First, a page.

On 1 July 2017, the transfer balance cap was introduced for Australians in retirement. Find out how it works and whether it impacts you.
Saving a deposit to buy your first home is a tough task, and purchasing an affordable first home can be an even greater challenge. The First Home Super Saver (FHSS) Scheme developed by the Australian Government is one solution, but it’s not for everyone. To help you get your head around whether the FHSS Scheme is for you, check out our 10-point guide.
For some retirees, selling the family home can also be a great way to release built-up equity and make an extra contribution to their super account.
The Low and Middle Income Tax Offset (LMITO) helps low and middle income earners lower the amount of tax they need to pay. Because it is a tax offset, it can only be used to lower the amount of tax that you owe and not to generate a tax refund or pay your Medicare Levy.
Learn the Australian income tax rates for 2019/2020 and previous years, as well as details on how income tax is calculated, deductions, offsets and levies.
The Personal Income Tax Plan which provides targeted tax relief over seven years for low and middle income earners and protects middle income Australians from bracket creep consists of three steps.
If you are wondering how recent rule changes have affected your super and retirement plans, here’s a quick guide to the key changes and when they commenced.
From 1 July 2017 the Federal government introduced the transfer balance cap, which currently sits at $1.6 million and which will be indexed periodically in $100,000 increments.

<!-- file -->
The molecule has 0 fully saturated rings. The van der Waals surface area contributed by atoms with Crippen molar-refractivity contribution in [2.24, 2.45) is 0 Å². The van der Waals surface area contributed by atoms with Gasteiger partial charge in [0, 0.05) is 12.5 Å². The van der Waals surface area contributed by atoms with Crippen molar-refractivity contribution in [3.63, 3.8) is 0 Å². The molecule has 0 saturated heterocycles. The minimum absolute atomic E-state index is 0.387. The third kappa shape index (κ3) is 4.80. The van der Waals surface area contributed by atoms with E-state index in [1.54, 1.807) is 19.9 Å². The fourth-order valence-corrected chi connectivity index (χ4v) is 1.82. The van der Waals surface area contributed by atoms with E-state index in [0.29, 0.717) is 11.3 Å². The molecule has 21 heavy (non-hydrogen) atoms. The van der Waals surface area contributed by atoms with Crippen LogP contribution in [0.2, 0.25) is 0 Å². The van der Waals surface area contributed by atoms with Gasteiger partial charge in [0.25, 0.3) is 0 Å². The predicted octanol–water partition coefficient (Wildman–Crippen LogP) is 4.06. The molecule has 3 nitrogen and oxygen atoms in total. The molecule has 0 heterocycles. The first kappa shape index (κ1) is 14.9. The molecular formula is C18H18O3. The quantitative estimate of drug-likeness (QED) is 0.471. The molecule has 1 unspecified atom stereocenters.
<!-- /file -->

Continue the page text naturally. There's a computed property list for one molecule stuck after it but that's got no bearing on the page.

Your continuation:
On Thursday April 4th Labor leader Bill Shorten delivered his reply to this week’s Federal Budget. In this article we’ll look at Labor’s reply in relation to tax and superannuation measures, as well as announcements that affect older Australians.
With all the announcements on tax over the past few days it’s hard to keep track. So here goes. A year ago the then treasurer Scott Morrison unveiled a “seven year personal tax”.
In his budget speech tonight Treasurer Josh Frydenberg announced that under a Coalition government we will see a decade of surpluses that will “continue to build toward 1% of GDP within a decade”.
The Morrison government has delivered an election-launch budget with big personal income tax handouts to attract voters and a A$7.1 billion 2019-20 surplus to display its economic credibility.
For the government this “election budget” is an exercise in juggling. On the one hand, it is throwing out voter bait. On the other, it is running hard on the theme of economic responsibility.
Today Josh Frydenberg announced incentives for older Australians to contribute more to super, but these are a little disingenuous of the Liberals.
This year’s budget includes $448.5 to modernise Australia’s Medicare system, by encouraging people with diabetes to sign up to a GP clinic for their care. The clinic will receive a lump sum payment to care for the person over time, rather than a fee each time they see their GP.